Black hat hacking generally refers to illegal hacking activities, including both criminal activities and hacktivist activities that violate the law. The list of influencers produced here includes both those who are known to engage in black hat hacking activities and the cybersecurity experts who have worked to identify and prevent their activities.


  • Simon Carless is an English video game industry businessperson, publisher, editor, and former game designer. He was born in London, England, and presently resides in Alameda, California. Simon works in San Francisco for UBM Tech as Group EVP across the Game Network & Black Hat, including overseeing the worldwide Game Developers Conference & also the Black Hat information security events./li>
  • Jeff Moss, also known as Dark Tangent, is an American hacker, computer and internet security expert who founded the Black Hat and DEF CON computer security conferences.
  • Barnaby Michael Douglas Jack was a New Zealand hacker, programmer, and computer security expert. He was known for his presentation at the Black Hat computer security conference in 2010, during which he exploited two ATMs and made them dispense fake paper currency on the stage. Among his other most notable works were the exploitation of various medical devices, including pacemakers and insulin pumps.
  • Dan Kaminsky is an American security researcher. He is the Chief Scientist of White Ops, a firm specializing in detecting malware activity via JavaScript. He has worked for Cisco, Avaya, and IOActive, where he was the Director of Penetration Testing. He is known among computer security experts for his work on DNS cache poisoning, and for showing that the Sony Rootkit had infected at least 568,200 computers and for his talks at the Black Hat Briefings.
  • Ryan Ackroyd, Kayla and lolspoon, is a former black hat hacker who was one of the six core members of the hacking group “LulzSec” during its 50-day spree of attacks from 6 May 2011 until 26 June 2011. At the time, Ackroyd posed as a hacker named “Kayla” and was responsible for the penetration of multiple military and government domains and many high profile intrusions into the networks of Gawker in December 2010, HBGaryFederal in 2011, PBS, Sony, Infragard Atlanta, Fox Entertainment, and others. He eventually served 30 months in prison for his hacking activities.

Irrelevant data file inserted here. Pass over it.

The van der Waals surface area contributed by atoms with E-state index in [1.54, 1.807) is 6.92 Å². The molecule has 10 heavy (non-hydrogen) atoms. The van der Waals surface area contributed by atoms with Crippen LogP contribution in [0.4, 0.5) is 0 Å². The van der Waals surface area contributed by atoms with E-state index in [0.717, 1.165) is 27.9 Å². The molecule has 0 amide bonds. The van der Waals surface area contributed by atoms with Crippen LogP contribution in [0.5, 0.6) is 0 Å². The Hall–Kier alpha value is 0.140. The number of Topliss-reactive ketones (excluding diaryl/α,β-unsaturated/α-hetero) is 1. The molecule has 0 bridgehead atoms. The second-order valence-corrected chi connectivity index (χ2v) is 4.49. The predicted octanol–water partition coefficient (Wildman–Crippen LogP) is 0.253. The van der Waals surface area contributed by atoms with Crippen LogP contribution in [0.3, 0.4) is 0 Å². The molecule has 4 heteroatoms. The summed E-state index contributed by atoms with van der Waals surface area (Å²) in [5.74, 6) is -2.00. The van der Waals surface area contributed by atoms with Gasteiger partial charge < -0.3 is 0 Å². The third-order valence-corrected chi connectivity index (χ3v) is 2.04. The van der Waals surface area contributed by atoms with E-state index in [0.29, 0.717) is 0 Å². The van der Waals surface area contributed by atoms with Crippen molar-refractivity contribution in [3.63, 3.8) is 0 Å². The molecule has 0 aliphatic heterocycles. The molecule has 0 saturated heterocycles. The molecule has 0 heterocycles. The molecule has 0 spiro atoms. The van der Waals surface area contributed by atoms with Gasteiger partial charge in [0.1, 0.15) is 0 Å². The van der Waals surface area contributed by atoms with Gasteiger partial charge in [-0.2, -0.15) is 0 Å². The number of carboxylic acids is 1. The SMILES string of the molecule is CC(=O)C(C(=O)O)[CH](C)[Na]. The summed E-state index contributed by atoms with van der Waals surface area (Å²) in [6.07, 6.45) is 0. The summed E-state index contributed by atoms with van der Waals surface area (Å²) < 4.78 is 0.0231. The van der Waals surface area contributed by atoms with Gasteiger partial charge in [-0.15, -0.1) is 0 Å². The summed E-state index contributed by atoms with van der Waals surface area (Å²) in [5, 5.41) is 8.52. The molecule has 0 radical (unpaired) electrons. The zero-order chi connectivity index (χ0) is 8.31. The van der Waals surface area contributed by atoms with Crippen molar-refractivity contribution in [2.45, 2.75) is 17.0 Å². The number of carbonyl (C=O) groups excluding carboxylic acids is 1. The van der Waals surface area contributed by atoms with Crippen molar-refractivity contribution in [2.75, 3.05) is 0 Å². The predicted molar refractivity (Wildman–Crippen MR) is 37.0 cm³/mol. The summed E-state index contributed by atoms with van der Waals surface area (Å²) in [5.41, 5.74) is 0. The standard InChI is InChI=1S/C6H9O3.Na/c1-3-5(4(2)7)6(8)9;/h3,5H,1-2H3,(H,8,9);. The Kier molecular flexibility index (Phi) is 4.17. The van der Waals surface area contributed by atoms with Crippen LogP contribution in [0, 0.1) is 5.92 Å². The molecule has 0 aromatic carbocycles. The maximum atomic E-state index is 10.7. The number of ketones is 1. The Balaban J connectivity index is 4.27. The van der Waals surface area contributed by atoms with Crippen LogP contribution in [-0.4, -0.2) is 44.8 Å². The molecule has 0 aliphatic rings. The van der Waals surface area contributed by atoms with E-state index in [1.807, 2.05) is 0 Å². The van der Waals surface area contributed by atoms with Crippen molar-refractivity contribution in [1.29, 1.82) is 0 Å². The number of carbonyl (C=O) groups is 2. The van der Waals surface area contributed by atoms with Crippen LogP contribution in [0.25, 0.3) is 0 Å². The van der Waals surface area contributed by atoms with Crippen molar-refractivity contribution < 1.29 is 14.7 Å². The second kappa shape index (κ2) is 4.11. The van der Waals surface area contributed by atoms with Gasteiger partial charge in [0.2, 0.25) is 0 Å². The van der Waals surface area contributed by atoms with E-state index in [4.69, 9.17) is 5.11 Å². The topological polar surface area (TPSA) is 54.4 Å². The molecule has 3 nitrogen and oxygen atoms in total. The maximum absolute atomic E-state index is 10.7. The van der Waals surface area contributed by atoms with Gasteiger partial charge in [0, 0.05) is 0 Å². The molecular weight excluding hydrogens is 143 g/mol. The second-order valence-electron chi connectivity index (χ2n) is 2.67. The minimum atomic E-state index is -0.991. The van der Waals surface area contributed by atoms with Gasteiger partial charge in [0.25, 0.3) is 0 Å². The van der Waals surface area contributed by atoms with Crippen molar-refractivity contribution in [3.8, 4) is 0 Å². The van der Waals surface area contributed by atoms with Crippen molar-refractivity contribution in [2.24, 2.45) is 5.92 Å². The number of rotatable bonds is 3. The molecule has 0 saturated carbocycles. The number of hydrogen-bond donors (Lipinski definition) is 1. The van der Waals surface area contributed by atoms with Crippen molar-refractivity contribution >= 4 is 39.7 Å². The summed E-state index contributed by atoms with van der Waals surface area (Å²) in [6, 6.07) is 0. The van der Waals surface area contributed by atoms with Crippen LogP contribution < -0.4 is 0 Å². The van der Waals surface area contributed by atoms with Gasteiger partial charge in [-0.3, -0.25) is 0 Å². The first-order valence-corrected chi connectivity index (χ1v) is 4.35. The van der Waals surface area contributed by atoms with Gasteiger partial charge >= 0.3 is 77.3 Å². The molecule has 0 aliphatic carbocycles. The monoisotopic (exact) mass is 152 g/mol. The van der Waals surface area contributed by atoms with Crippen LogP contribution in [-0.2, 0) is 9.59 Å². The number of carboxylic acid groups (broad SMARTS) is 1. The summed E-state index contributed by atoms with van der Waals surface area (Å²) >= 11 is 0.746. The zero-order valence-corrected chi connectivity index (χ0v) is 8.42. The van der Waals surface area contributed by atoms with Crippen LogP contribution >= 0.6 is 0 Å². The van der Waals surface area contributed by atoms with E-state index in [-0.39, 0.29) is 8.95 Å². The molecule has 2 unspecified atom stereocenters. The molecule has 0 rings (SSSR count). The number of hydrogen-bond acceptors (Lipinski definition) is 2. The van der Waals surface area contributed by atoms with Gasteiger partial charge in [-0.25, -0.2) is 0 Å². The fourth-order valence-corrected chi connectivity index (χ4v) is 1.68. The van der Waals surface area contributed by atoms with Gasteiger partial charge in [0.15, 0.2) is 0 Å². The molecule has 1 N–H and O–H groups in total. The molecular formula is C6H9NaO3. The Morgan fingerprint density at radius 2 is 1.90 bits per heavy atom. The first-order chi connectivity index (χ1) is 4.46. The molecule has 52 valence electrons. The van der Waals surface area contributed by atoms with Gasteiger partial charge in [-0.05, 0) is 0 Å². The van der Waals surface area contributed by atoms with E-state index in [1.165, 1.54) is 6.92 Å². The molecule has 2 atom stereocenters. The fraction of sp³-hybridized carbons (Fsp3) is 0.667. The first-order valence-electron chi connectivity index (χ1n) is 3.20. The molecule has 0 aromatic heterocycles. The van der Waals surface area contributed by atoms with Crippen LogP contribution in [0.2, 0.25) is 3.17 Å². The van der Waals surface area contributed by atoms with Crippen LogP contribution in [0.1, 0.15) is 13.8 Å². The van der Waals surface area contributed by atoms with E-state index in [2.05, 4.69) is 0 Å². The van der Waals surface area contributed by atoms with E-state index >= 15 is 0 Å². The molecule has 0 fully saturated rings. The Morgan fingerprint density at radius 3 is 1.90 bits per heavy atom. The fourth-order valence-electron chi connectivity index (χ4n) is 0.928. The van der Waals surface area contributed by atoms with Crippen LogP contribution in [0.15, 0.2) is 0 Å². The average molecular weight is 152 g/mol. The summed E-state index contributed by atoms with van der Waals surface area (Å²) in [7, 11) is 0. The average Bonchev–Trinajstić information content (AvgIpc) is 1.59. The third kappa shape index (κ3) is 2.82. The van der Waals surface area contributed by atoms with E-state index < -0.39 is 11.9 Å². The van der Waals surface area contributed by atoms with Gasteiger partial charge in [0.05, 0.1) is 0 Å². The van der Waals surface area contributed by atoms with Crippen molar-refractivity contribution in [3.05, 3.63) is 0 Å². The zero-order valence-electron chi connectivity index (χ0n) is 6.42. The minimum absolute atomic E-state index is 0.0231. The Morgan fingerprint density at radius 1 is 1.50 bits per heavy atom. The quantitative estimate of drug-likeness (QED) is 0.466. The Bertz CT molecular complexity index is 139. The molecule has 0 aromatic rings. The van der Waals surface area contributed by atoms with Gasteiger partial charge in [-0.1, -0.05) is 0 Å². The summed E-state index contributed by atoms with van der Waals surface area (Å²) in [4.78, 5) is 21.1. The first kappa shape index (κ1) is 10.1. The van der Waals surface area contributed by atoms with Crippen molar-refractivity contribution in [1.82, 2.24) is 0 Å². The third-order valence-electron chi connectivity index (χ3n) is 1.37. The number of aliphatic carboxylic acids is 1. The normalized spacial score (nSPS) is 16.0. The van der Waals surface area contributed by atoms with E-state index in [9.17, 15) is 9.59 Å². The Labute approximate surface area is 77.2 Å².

Security Hacker

Security hacker is a term largely synonymous with white hat hacker, and refers to those who use their computing skills to identify vulnerabilities in, and ultimately strengthen, computer security systems. Influencers here include a number of prominent cybersecurity experts.


  • Ian Beer is a British computer security expert and white hat hacker, currently residing in Switzerland and working for Google as part of its Project Zero. There are those who consider him as one of the best iOS hackers. Beer was the first security expert to publish his findings under the “Project Zero” name in the spring of 2014; at this time, the project was not yet revealed and crediting the newly discovered vulnerabilities to it led to some speculation.
  • Mustafa Al-Bassam is a British computer security researcher and hacker. He co-founded the hacker group LulzSec in 2011, which was responsible for several high profile breaches. He later went on to co-found Chainspace, a company implementing a smart contract platform, which was acquired by Facebook in 2019. He is currently a PhD student in the Information Security Research Group at University College London working on peer-to-peer systems. Forbes listed Al-Bassam as one of the 30 Under 30 entrepreneurs in technology in 2016.
  • Nick Levay, also known as Rattle, is an American computer security expert and hacker. He is the President of the NGO-ISAC and former Chief Security Officer at the Council on Foreign Relations and Carbon Black, a computer security company in the Boston area. From 2008 to 2013 he was Director of Technical Operations and Information Security at the Center for American Progress, a public policy research organization.
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Influential Organizations Involved in the Hacking Controversy

If you would like to study this topic in more depth, check out these key organizations...

Groups That Use White Hat Hacking

Black Hat Hacking Groups/Hacktivists